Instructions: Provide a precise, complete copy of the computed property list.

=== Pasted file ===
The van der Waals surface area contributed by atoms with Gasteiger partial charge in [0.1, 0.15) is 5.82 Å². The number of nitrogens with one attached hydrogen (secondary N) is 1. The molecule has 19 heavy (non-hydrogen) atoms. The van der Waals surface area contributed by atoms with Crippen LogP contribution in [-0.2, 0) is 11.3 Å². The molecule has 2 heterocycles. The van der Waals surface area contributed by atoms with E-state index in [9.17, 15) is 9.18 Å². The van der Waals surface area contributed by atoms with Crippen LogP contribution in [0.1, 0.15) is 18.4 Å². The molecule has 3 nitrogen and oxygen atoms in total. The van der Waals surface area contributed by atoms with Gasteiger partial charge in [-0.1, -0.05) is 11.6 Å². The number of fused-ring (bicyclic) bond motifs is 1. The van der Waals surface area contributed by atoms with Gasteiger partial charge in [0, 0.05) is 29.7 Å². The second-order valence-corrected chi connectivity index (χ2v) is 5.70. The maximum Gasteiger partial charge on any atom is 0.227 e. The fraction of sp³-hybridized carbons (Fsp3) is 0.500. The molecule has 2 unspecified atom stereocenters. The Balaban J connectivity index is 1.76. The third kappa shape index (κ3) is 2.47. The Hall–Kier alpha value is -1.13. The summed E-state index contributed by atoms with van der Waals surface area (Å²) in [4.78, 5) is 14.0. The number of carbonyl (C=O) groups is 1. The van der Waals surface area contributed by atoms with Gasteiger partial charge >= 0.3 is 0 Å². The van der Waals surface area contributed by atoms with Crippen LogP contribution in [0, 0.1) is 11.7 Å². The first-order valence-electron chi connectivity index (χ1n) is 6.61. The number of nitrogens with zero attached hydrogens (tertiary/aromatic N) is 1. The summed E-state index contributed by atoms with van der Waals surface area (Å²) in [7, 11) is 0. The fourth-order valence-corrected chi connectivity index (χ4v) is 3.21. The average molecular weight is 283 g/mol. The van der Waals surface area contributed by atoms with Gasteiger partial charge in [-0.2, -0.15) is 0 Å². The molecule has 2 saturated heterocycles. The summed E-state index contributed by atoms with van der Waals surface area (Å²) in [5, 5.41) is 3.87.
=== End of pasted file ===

The van der Waals surface area contributed by atoms with Gasteiger partial charge in [0.1, 0.15) is 5.82 Å². The number of nitrogens with one attached hydrogen (secondary N) is 1. The molecule has 19 heavy (non-hydrogen) atoms. The van der Waals surface area contributed by atoms with Crippen LogP contribution in [-0.2, 0) is 11.3 Å². The molecule has 2 heterocycles. The van der Waals surface area contributed by atoms with E-state index in [9.17, 15) is 9.18 Å². The van der Waals surface area contributed by atoms with Crippen LogP contribution in [0.1, 0.15) is 18.4 Å². The molecule has 3 nitrogen and oxygen atoms in total. The van der Waals surface area contributed by atoms with Gasteiger partial charge in [-0.1, -0.05) is 11.6 Å². The number of fused-ring (bicyclic) bond motifs is 1. The van der Waals surface area contributed by atoms with Gasteiger partial charge in [0, 0.05) is 29.7 Å². The second-order valence-corrected chi connectivity index (χ2v) is 5.70. The maximum Gasteiger partial charge on any atom is 0.227 e. The fraction of sp³-hybridized carbons (Fsp3) is 0.500. The molecule has 2 unspecified atom stereocenters. The Balaban J connectivity index is 1.76. The third kappa shape index (κ3) is 2.47. The Hall–Kier alpha value is -1.13. The summed E-state index contributed by atoms with van der Waals surface area (Å²) in [4.78, 5) is 14.0. The number of carbonyl (C=O) groups is 1. The van der Waals surface area contributed by atoms with Gasteiger partial charge >= 0.3 is 0 Å². The van der Waals surface area contributed by atoms with Crippen LogP contribution in [0, 0.1) is 11.7 Å². The first-order valence-electron chi connectivity index (χ1n) is 6.61. The number of nitrogens with zero attached hydrogens (tertiary/aromatic N) is 1. The summed E-state index contributed by atoms with van der Waals surface area (Å²) in [7, 11) is 0. The fourth-order valence-corrected chi connectivity index (χ4v) is 3.21. The average molecular weight is 283 g/mol. The van der Waals surface area contributed by atoms with Gasteiger partial charge in [-0.2, -0.15) is 0 Å². The molecule has 2 saturated heterocycles. The summed E-state index contributed by atoms with van der Waals surface area (Å²) in [5, 5.41) is 3.87.